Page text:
Devotional Week 39, 2021 Tuesday
Week 39 Tuesday
September 28, 2021
Today’s Text and Thought of Encouragement:
“Whoever does not persevere and carry his (her) own cross and come after (follow) Me cannot be my disciple.”
Luke 14: 27
“There is always the shadow of the cross resting upon the Christian’s path. Is that a reason why you should avoid or not undertake the duty? Have you made up your mind that you will follow your Master everywhere else, save when He ascends the path that leads to the cross? Is that your religion? The sooner you change it, the better. The religion of the Lord Jesus Christ is the religion of the cross, and unless we take up our cross, we can never follow Him.”
W. Hay Aiken
Today’s Study Text:
“Peter started to say to (Jesus), ‘Behold, we have yielded up and abandoned everything (once and for all and joined You as Your disciples, siding with Your party) and accompanied You, (walking the same road that You walk).’ Jesus said, ‘Truly I tell you, there is no one who has given up and left house or brothers or sisters or mother or father or children or lands for My sake and for the Gospel’s who will not receive a hundred times as much now in this time – houses and brothers and sisters and mothers and children and lands, with persecutions – and in the age to come, eternal life.’”
Mark 10: 28-30
“He’s My Friend” – Part 15
“What’s The Cost?”
“The cross is laid on every Christian. It begins with the call to abandon the attachments of this world. It is that dying of the old (person) which is the result of (our) encounter with Christ.”
What does it mean for me to be called to be a disciple of Jesus?
“The Lord doesn’t ask about your ability, only your availability; and, if you prove your dependability, the Lord will increase your capability.”
“Choose this day whom you will serve;
we will choose the living God.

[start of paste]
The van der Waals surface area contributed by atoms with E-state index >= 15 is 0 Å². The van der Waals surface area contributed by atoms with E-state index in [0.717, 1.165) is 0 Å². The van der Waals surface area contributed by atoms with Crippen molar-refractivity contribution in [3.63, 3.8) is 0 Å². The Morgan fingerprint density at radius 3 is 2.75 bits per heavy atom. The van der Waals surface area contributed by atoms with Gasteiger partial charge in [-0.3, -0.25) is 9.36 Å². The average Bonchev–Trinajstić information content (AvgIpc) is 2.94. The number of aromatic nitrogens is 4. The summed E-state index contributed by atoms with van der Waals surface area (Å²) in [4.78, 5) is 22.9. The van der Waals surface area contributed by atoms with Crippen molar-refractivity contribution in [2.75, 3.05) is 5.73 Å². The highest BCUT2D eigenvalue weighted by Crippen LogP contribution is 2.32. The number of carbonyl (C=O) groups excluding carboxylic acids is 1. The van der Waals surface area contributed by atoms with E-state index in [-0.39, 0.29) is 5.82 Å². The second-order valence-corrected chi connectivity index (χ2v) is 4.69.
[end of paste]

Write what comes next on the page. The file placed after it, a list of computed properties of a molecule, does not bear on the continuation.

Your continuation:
The road is narrow that leads to life;
we will walk the way of Christ.
Faith is not our holding on;
faith is letting go.
We offer more than words, O God;
We offer You our lives.”
Many years ago, when Jim and I still lived in California, both his family and mine, including our siblings, lived within an hour of each other. Holidays turned into a free-for-all as we traded places from year-to-year, having as many people as possible to our annual celebrations. One tradition that developed was that Jim’s sister Irma and her husband and children came out to our house to stay every New Year’s holiday. Without fail, Irma and I would spend one day hitting the local mall, trying to find the best “deals” in the after Christmas sales. I still remember one year going into a larger department store, only to find rows of clothing racks shoved together so tightly you could scarcely move in the cramped space. I had been looking for a couple of dresses I could wear to client events and so I began the search, going through those racks with my eyes focused on one thing – the price tag on each item. The first criteria I was using was the cost. And just to report, I found two dresses for less than $25.00 each. I was thrilled with my bargain hunting. As I reflected on that experience over the past few weeks, during my study of the wealthy young ruler, it hit me like a glass of ice water in my face that at times in my own life, I’ve looked at “discipleship” or what I will call the “following” of God’s call upon my life, just like I looked at the sales rack in the store. In the past, when it came to God’s asking me to follow Him, I always checked the price tag to see just what the cost would be. Here’s where I really covered up the darkness in my own heart. I could perform the church duties; work for a myriad of Christian organizations; pray and sing at all the right moments in time yes I could, because it didn’t cost me a lot. I was one of the group, part of the party, as the Amplified Bible quotes the Apostle Peter, who very piously reminded Jesus of all he and the other disciples had given up to follow Jesus. Shouldn’t it just be automatic to get a reward for doing the right thing?